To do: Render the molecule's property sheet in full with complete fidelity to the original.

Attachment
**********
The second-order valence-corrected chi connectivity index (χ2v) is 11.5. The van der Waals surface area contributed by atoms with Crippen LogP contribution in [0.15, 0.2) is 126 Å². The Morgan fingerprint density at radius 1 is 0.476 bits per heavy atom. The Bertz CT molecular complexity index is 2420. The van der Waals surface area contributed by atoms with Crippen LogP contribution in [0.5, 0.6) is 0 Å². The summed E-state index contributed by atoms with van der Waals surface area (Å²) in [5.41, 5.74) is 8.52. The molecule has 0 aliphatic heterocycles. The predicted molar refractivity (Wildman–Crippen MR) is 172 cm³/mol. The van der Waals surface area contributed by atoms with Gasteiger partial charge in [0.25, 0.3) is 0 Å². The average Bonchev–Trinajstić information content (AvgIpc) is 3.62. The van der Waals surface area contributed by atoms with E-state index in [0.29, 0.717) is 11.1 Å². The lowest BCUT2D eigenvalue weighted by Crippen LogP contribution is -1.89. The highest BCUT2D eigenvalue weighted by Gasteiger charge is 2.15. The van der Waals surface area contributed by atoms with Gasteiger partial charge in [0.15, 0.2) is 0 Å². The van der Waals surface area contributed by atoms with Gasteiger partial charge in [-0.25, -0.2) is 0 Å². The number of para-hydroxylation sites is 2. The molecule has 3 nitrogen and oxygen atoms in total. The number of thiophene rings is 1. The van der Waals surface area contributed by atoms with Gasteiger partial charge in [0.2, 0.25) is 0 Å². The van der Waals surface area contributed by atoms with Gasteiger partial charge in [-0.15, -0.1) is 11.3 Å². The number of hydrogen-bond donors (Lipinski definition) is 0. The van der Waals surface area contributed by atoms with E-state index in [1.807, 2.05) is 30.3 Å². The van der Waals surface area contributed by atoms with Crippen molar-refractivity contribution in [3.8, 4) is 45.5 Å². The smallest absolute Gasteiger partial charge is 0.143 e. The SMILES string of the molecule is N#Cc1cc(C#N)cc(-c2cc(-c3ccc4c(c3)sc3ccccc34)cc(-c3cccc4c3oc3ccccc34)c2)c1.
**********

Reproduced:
The second-order valence-corrected chi connectivity index (χ2v) is 11.5. The van der Waals surface area contributed by atoms with Crippen LogP contribution in [0.15, 0.2) is 126 Å². The Morgan fingerprint density at radius 1 is 0.476 bits per heavy atom. The Bertz CT molecular complexity index is 2420. The van der Waals surface area contributed by atoms with Crippen LogP contribution in [0.5, 0.6) is 0 Å². The summed E-state index contributed by atoms with van der Waals surface area (Å²) in [5.41, 5.74) is 8.52. The molecule has 0 aliphatic heterocycles. The predicted molar refractivity (Wildman–Crippen MR) is 172 cm³/mol. The van der Waals surface area contributed by atoms with Gasteiger partial charge in [0.25, 0.3) is 0 Å². The average Bonchev–Trinajstić information content (AvgIpc) is 3.62. The van der Waals surface area contributed by atoms with E-state index in [0.29, 0.717) is 11.1 Å². The lowest BCUT2D eigenvalue weighted by Crippen LogP contribution is -1.89. The highest BCUT2D eigenvalue weighted by Gasteiger charge is 2.15. The van der Waals surface area contributed by atoms with Gasteiger partial charge in [0.15, 0.2) is 0 Å². The van der Waals surface area contributed by atoms with Gasteiger partial charge in [-0.25, -0.2) is 0 Å². The number of para-hydroxylation sites is 2. The molecule has 3 nitrogen and oxygen atoms in total. The number of thiophene rings is 1. The van der Waals surface area contributed by atoms with Gasteiger partial charge in [0.2, 0.25) is 0 Å². The van der Waals surface area contributed by atoms with Gasteiger partial charge in [-0.15, -0.1) is 11.3 Å². The number of hydrogen-bond donors (Lipinski definition) is 0. The van der Waals surface area contributed by atoms with E-state index in [1.807, 2.05) is 30.3 Å². The van der Waals surface area contributed by atoms with Crippen molar-refractivity contribution in [3.8, 4) is 45.5 Å². The smallest absolute Gasteiger partial charge is 0.143 e. The SMILES string of the molecule is N#Cc1cc(C#N)cc(-c2cc(-c3ccc4c(c3)sc3ccccc34)cc(-c3cccc4c3oc3ccccc34)c2)c1.